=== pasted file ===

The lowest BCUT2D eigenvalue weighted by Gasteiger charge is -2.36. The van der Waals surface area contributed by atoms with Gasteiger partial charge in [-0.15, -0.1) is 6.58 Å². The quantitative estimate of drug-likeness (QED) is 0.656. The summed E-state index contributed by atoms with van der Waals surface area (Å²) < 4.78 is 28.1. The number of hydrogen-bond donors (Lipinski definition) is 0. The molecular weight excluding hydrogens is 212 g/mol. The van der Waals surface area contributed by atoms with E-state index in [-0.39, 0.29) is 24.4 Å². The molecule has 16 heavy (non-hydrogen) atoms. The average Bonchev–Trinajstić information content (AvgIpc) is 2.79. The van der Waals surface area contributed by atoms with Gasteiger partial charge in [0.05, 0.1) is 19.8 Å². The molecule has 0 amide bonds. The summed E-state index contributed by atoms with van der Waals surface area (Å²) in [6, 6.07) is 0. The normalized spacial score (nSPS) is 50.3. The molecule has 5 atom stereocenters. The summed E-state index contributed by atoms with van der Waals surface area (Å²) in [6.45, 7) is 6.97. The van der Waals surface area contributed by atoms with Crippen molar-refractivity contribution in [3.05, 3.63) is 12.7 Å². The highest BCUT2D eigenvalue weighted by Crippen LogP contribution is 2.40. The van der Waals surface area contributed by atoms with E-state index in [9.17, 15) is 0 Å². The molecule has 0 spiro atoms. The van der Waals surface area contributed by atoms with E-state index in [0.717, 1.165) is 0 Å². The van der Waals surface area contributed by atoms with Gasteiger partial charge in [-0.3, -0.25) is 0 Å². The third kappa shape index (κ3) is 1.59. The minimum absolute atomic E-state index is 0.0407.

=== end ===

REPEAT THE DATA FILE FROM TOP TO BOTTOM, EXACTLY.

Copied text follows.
The lowest BCUT2D eigenvalue weighted by Gasteiger charge is -2.36. The van der Waals surface area contributed by atoms with Gasteiger partial charge in [-0.15, -0.1) is 6.58 Å². The quantitative estimate of drug-likeness (QED) is 0.656. The summed E-state index contributed by atoms with van der Waals surface area (Å²) < 4.78 is 28.1. The number of hydrogen-bond donors (Lipinski definition) is 0. The molecular weight excluding hydrogens is 212 g/mol. The van der Waals surface area contributed by atoms with E-state index in [-0.39, 0.29) is 24.4 Å². The molecule has 16 heavy (non-hydrogen) atoms. The average Bonchev–Trinajstić information content (AvgIpc) is 2.79. The van der Waals surface area contributed by atoms with Gasteiger partial charge in [0.05, 0.1) is 19.8 Å². The molecule has 0 amide bonds. The summed E-state index contributed by atoms with van der Waals surface area (Å²) in [6, 6.07) is 0. The normalized spacial score (nSPS) is 50.3. The molecule has 5 atom stereocenters. The summed E-state index contributed by atoms with van der Waals surface area (Å²) in [6.45, 7) is 6.97. The van der Waals surface area contributed by atoms with Crippen molar-refractivity contribution in [3.05, 3.63) is 12.7 Å². The highest BCUT2D eigenvalue weighted by Crippen LogP contribution is 2.40. The van der Waals surface area contributed by atoms with E-state index in [9.17, 15) is 0 Å². The molecule has 0 spiro atoms. The van der Waals surface area contributed by atoms with E-state index in [0.717, 1.165) is 0 Å². The van der Waals surface area contributed by atoms with Gasteiger partial charge in [-0.3, -0.25) is 0 Å². The third kappa shape index (κ3) is 1.59. The minimum absolute atomic E-state index is 0.0407.